A bill allowing the recreational use of marijuana in New Mexico has a high chance of making it to the Roundhouse in the upcoming legislative session– and this time, it could pass.
Democrats took over the governor’s seat and increased their majority in the New Mexico House 0f Representatives after November’s midterm elections. This effectively pushed New Mexico into a Democratic Trifecta. (While the New Mexico Senate was not eligible for elections this year, it already had a Democratic majority.)
The legalization of marijuana is not typically seen as a bipartisan issue, but one favored by the Democratic party. New Mexico could become the 11th state to legalize the drug if the legislation passes in the session beginning in January. Michigan became the 10th state in November.
Rep. Angelica Rubio said that she supports the legalization of recreational marijuana in New Mexico, but also said she is not certain that the bill will pass in 2019.
“I certainly believe that recreational marijuana will become legal in New Mexico,” Rubio said. “The question certainly is, when?”
Rep. Javier Martinez, an Albuquerque Democrat, and Rep. Bill McCamley a Las Cruces Democrat, proposed legislation to legalize recreational marijuana during the 2017 legislative session. This was following several attempts by Sen. Jerry Ortiz y Pino, an Albuquerque Democrat, to pass a bill in the Senate.
While Rubio said she believes Gov.-elect Michelle Lujan Grisham is in support of looking at the issue, she is not sure that a proposed bill will make it through the New Mexico Senate, despite the Democratic majority there.
“We have gained some seats, (to where) we can potentially pass it out of the House,” Rubio said. “But the question is always the Senate.”
Rubio said that historically Senate moderates have not been supportive of the proposal, but thinks there’s a possibility under the leadership of Gov.-elect Lujan Grisham.
“Maybe under a new administration that is considering the option that might be a possibility,” Rubio said. “But, I personally don’t think it will happen during the upcoming legislative session.”
New Mexico Senate Majority Whip, Mimi Stewart, also said she thinks the bill would have a hard time passing through.
“I think it has a good possibility,” Stewart said. “The votes are certainly there in the House. I’m not sure in the Senate. There is a number of people concerned about it in the Senate.”
She said that she is certain the Senate will take the vote, but whether it will pass is up in the air.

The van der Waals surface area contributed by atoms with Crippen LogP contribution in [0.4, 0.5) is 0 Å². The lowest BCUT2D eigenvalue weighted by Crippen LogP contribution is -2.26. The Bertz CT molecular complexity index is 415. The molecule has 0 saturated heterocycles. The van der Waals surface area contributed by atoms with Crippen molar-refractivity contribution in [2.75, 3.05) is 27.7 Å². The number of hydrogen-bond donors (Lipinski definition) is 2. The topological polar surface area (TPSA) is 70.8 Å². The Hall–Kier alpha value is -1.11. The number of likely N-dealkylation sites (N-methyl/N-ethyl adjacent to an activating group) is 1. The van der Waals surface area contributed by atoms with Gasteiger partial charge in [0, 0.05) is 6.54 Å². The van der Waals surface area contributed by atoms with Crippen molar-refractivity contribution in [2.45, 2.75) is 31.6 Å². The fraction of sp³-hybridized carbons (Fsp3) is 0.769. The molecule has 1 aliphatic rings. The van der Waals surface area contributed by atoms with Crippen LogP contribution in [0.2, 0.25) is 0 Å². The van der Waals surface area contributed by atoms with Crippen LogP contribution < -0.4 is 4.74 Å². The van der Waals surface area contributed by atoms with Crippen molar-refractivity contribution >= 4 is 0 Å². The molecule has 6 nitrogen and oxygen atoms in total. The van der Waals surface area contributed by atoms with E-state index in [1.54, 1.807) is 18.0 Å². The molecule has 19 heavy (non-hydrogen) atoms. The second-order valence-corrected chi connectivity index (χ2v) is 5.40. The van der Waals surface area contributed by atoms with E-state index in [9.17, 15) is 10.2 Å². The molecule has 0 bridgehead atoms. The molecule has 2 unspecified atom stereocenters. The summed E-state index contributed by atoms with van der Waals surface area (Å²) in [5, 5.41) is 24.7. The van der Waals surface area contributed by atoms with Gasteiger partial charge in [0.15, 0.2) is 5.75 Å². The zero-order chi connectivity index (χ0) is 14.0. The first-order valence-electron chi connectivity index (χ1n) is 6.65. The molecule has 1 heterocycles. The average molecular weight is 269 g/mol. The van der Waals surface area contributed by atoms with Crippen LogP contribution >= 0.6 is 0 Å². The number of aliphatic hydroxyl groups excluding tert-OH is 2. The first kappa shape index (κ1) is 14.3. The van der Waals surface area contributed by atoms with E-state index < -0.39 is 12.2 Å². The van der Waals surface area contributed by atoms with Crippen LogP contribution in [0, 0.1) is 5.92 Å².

Stewart’s main concern, if marijuana is legalized for recreational use, is keeping the drug away from children and young adults.
“I think we could learn from these other states that have managed it well,” Stewart said. “If our citizenry wants it, I think it could be a good thing for economic development in New Mexico.”
Another related issue is that while the legalization of marijuana could be passed as state law, it is still illegal at the federal level through the Federal Controlled Substances Act.
University of New Mexico Political Science Professor, Peter Kierst, said that federal law is supreme over state law, according the the Constitution of the United States.
“The question that I am aware of and that interests me is the constitutional one,” Kierst said. “How can a state make legal what the federal government has said is illegal?”
He said that drug enforcement had, in the past, been a shared endeavor between the federal and state governments, with each enforcing different types of drug violations. A state that legalizes marijuana is effectively stepping back from this role, allowing the federal government to step in and enforce these laws if they chose.
The federal government has a choice to have federal prosecutors come in and begin enforcing the federal law, and Congress could also put monetary pressure on the states to repeal the law. However, the executive and legislative branches have chosen to do nothing, Kierst said.
“It’s weird,” he said. “It’s not the way federalism is typically thought of as working, but it is what we are doing.”
Kierst said he does not see any sign of the Trump administration reacting to these laws.
“I wondered whether or not, when this administration came in, being more quote unquote conservative and harder on drugs, whether the new president and new attorney general… (would do something).” Kierst said. “But they didn’t.”
Despite this, 60 percent of New Mexicans support the legalization of recreational marijuana at the state level according to an Albuquerque Journal Poll conducted in Sept. 2018.
New Mexico legalized the use of medicinal marijuana in 2007 under Democratic Governor Bill Richardson. It was the 12th state to approve medical marijuana.
Shayla Cunico and Makayla Grijalva can be contacted on Twitter @ShaylaCunico and @MakaylaEliboria.